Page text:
It's easy enough to pinpoint when things started to go wrong in Australia; take one Rollins Band tour, stir in some Sonic Youth fandom, and top off with the Nirvana effect, and pretty soon you've got an islandful of former underachievers aiming to make gleefully derivative punk/noize skronk en route to side-stage semi-glory at the annual Big Day Out Festival (the Oz version of Lollapalooza). Kiwi rock, on the other hand, never really suffered from lack of ambition (in New Zealand, everyone goes to art school). By assuming their geographical locale as advantage rather than limitation, some amazing pockets of musical activity sprang up in the '80s as chronicled by labels such as Flying Nun and Xpressway. On the country's twin islands, the Dunedin, Christchurch, and Auckland population centers were far enough from one another to spark isolated bursts of creative energy similar to that of the post-World War II German rock scene in the '60s and '70s, which was sufficiently isolated on a city-by-city basis to give rise to distinctively different styles in Düsseldorf, Munich, Cologne, etc. Still, for reasons unexplained, NZ seemed to go into musical hibernation by the mid-'90s.
Meanwhile, the Auckland school chums who would form Garageland were coming together, united by a mutual love of classic Flying Nun bands as well as influential U.S. indie-scene tastemakers of the day, and by '96, Garageland was a Flying Nun band. Two albums into the game--1997's Last Exit to Garageland plus 1999's Do What You Want (recently released in the United States by Los Angeles' Foodchain label; the band's catalog can be purchased at www.foodchainrecords.com)--and a two-year world tour in between, Garageland is unquestionably the brightest new kiwi product since sheep's-hoof dildos. Do What You Want starts off on a splendid note with "Love Song," a clever slice of heart-smittenness featuring a killer signature guitar hook and an equally memorable Pixies-like dynamic twist in the chorus. From there, an ocean of groovy references and icons floats past: Paul McCartney guest-starring with the Clean on "Trashcans" (talk about references: Dig the Pink Floydian lyric "set the controls to the heart of the suburbs"), Neil Young taking Pavement out on the road with him, circa Arc/Weld, for "You Will Never Cry Again," Brian Wilson conducting the My Bloody Valentine symphony in "Good Morning," even a little slab of dissonant pop noir called "Middle of the Evening," which sounds like something David Lynch forgot to put on the Twin Peaks soundtrack (that's former Garageland member Debbie Silvey in the Julee Cruse mike role). And as befits the NZ art-school-rocker tradition, the band closes its album on an additional cinematic note, the brief but romantic Morricone-esque "End of the Night." Clearly, a group that reveres the "musical journey" aesthetic of album-making.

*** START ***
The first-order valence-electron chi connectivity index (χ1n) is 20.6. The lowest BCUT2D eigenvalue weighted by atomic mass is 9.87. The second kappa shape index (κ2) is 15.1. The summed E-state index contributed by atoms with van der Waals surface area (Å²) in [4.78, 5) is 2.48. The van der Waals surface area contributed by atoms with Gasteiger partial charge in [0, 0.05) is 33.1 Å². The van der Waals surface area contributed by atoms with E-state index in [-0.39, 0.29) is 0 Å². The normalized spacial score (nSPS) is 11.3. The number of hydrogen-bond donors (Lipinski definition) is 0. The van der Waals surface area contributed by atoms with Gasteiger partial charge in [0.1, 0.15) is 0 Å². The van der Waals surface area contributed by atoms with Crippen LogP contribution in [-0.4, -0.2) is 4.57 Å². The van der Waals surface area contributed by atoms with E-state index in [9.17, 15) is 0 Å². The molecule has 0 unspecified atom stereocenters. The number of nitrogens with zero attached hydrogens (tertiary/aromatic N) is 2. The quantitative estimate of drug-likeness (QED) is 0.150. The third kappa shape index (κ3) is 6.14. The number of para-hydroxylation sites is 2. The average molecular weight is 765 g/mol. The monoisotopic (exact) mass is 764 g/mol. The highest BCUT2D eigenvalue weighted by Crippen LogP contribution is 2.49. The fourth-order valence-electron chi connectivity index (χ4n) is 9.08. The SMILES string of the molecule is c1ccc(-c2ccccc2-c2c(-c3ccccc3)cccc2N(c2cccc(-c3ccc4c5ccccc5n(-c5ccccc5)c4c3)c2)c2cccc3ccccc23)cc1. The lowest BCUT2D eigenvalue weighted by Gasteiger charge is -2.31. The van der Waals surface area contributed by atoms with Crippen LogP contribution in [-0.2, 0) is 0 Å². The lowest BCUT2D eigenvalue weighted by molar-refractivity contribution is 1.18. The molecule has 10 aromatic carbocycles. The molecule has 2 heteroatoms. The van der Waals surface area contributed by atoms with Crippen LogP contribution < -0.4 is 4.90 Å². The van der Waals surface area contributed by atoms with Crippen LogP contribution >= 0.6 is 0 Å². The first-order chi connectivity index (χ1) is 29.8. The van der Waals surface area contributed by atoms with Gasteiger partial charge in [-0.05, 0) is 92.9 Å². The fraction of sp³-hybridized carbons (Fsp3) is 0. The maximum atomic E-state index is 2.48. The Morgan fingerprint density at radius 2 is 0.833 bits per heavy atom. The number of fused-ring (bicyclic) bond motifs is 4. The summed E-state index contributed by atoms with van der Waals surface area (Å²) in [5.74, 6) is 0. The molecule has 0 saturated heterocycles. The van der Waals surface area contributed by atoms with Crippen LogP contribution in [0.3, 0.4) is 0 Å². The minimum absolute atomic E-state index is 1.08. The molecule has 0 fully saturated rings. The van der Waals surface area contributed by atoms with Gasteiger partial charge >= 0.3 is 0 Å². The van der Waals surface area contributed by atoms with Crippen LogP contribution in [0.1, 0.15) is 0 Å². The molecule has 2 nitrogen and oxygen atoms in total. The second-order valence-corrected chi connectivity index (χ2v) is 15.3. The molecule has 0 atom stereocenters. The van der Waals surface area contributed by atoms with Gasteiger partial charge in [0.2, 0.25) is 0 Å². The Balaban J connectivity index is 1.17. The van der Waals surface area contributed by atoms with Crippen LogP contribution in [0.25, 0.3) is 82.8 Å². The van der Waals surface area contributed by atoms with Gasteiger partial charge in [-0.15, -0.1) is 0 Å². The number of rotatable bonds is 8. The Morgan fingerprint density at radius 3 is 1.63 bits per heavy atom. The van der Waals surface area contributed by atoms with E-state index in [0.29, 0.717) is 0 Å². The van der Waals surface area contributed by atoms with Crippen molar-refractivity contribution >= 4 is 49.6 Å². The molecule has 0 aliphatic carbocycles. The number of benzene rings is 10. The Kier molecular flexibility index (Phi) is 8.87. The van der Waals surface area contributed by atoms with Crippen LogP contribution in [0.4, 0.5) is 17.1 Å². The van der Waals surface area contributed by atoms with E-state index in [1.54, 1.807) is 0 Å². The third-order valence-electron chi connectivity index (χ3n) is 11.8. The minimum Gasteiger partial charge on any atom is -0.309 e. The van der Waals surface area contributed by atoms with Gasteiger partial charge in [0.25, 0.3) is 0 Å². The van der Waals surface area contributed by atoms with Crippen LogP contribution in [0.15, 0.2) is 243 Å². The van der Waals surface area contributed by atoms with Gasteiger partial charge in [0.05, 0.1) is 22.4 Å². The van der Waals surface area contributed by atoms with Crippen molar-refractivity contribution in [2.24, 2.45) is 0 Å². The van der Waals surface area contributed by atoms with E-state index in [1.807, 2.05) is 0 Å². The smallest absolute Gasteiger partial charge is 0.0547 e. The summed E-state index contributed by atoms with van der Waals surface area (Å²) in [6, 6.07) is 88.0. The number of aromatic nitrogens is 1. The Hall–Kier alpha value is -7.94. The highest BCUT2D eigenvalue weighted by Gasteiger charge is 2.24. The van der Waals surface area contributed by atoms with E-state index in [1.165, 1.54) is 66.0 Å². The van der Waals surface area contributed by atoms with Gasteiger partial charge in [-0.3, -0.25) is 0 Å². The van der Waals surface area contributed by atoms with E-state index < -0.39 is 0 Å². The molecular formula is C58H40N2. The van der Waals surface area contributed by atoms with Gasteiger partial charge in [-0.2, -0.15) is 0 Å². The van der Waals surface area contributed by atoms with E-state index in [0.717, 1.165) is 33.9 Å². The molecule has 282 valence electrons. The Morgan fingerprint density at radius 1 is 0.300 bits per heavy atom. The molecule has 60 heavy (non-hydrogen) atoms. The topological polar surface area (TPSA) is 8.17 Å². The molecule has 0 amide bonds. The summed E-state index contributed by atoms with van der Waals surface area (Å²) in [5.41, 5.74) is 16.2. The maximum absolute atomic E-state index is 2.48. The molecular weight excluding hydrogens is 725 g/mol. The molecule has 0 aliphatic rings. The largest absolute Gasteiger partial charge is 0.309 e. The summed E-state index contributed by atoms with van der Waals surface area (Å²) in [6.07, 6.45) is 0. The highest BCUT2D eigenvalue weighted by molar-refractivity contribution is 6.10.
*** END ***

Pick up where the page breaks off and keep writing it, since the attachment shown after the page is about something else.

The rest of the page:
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Comparisons aside, Garageland reclaims that indefinable quality of kiwi sexiness, a blend of jittery-but-expectant second-kiss familiarity that, in years past, sent many a long-distance suitor (yours truly included) bursting into wordy superlatives immediately prior to consulting travel agents regarding NZ Airlines rates. Luckily, with a U.S. deal and some crucial touring groundwork already in place, Garageland may be coming to your town, ready to help you party down, in the near future.